How do we practice asteya in the kitchen?
Sometimes, perhaps oftentimes, the gratification of the moment takes precedent over well-being in the long-term. We’ve all had moments when we have done something that we know won’t make us feel good later. Many people have this relationship with food. Ice cream is good now. Bad later. I know this, but I’m going to do it anyway.
Consider the idea that this behavior is stealing from yourself. You’re stealing your future well-being.
You’re refusing to honor future you, and you’re resigning yourself to a low standard of health.
Sometimes we do things that make us feel bad but we refuse to make the connection between cause and effect. This is commonly the case with onion and garlic. These foods are rajasic, meaning they create an overly active mind. They’re also irritants. Their potent pungency increases acidity and heat in the digestive tract, which has an inflammatory effect. Many people don’t realize this, and cook most meals with these foods because they believe they’re necessary for flavor or, in the case of garlic, that there are health benefits. Garlic has some antibacterial properties, but is best used occasionally if digestion is strong and pitta is in balance.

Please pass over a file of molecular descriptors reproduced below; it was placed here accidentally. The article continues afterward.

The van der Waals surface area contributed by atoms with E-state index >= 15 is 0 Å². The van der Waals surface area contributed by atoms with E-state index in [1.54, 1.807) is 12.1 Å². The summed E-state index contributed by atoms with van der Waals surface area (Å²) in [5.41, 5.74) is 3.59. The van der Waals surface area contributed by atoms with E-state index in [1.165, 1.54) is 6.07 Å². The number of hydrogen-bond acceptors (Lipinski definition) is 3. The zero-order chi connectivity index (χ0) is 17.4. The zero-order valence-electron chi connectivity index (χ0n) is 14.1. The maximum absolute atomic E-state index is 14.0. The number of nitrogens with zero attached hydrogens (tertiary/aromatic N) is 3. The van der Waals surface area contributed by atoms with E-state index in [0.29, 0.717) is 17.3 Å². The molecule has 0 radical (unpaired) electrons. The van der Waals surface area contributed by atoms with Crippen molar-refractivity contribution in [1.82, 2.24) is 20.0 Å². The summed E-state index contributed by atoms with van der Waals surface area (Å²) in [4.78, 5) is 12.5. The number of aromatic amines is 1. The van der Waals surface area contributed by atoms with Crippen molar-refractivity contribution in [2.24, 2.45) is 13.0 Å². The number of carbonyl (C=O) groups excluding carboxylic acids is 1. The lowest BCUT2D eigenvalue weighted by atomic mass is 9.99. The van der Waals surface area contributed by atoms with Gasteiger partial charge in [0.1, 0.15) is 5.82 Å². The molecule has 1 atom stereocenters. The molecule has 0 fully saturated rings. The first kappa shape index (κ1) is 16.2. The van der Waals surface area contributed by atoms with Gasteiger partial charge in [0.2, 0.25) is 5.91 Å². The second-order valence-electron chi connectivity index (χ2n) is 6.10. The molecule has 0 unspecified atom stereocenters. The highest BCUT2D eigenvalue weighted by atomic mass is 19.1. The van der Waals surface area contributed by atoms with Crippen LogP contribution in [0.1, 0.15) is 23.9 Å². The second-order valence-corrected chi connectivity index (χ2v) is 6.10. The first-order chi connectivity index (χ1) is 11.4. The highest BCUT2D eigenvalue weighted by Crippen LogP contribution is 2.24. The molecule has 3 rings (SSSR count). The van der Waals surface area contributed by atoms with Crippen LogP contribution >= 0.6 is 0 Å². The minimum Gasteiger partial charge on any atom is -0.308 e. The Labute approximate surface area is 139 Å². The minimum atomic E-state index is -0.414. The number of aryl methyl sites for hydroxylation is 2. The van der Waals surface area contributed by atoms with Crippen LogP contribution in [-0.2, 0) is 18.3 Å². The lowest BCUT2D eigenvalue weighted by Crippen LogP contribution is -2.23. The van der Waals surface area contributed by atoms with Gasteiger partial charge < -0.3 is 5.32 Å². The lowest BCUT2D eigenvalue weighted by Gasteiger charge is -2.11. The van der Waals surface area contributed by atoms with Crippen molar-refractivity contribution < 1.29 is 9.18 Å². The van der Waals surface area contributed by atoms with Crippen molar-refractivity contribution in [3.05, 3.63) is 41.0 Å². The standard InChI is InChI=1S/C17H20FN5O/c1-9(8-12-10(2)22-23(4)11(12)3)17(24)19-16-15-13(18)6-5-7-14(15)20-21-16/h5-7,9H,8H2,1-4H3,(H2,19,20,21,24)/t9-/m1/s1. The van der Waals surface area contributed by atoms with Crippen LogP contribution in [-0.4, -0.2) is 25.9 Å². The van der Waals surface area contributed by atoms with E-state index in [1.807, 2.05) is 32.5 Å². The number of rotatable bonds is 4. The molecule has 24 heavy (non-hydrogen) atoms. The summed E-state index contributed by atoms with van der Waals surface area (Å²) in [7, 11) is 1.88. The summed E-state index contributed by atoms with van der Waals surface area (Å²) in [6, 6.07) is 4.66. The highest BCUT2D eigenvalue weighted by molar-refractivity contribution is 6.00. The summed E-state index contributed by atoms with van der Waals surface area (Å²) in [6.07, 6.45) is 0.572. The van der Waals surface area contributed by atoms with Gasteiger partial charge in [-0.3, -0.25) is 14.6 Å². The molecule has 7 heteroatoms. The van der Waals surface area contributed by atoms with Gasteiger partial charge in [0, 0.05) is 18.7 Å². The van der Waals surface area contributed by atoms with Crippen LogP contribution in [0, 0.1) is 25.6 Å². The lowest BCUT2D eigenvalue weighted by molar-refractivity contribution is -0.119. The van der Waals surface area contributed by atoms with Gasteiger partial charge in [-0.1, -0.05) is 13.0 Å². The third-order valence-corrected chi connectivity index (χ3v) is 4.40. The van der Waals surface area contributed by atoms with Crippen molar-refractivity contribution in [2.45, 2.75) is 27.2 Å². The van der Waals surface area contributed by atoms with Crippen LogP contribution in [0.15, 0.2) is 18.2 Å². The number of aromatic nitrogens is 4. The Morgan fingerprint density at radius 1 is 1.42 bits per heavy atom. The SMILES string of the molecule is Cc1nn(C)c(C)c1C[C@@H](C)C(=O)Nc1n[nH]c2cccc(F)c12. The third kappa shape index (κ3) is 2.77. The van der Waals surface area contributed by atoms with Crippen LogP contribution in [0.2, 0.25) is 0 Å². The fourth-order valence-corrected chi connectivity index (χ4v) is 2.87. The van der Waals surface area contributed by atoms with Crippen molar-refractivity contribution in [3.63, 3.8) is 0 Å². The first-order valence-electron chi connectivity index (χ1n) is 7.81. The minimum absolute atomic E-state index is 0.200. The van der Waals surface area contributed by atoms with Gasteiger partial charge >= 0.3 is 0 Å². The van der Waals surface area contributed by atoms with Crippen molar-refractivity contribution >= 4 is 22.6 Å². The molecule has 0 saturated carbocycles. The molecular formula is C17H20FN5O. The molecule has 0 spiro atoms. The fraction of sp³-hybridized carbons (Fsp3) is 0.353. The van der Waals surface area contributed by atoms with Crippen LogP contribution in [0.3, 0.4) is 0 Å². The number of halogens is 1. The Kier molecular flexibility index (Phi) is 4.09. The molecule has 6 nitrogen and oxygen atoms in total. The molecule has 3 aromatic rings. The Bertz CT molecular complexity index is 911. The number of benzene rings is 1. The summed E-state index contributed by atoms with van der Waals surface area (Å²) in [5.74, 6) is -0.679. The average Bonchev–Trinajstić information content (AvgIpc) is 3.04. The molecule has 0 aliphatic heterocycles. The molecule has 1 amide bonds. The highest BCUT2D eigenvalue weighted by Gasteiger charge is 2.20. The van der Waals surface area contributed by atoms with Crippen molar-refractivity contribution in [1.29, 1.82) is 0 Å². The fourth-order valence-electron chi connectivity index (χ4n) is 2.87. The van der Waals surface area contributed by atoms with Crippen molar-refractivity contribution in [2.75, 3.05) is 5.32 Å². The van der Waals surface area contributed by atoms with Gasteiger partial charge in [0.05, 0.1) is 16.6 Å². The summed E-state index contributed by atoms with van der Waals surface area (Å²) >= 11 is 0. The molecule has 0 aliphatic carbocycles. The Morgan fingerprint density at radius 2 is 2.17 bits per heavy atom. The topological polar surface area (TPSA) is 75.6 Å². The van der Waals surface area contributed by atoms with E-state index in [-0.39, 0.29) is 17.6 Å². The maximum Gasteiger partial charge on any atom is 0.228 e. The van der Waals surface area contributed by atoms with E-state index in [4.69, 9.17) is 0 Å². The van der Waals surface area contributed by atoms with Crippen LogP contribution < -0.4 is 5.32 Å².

Garlic and onion are now commonly used in many types of cuisine, but this actually wasn’t the case 30 years ago. They are taken to be traditional ingredients, but what we are really looking at is more of a long-standing food trend. Remember, things are always changing, and what is is not what must be.
It’s not necessary to use garlic and onion to create a satisfying meal. There are a range of magnificent spices available to play with. But if you’ve been eating garlic and onion over a long period of time, your taste buds are likely numb to more subtle flavors. It can take a little while for your taste buds to adjust, but stick with it because you’re opening yourself up to a greater range of tastes and experiences.
Cooking medicinally is about moderation, and this certainly applies to the use of spices, which will enhance the taste of food and support the digestive process when integrated in a modest manner. They’re especially useful when combined with legumes, which present more of a challenge to agni - our digestive fire.
Here’s a delightful recipe for Ayurvedic hummus. This one uses adzuki beans which are small, red beans originally from China. Because of their astringent taste and pungent post-digestive effect, the beans are nice to consume during the spring - Kapha season. However, they are also cooling and should be complemented by spices to support digestion.
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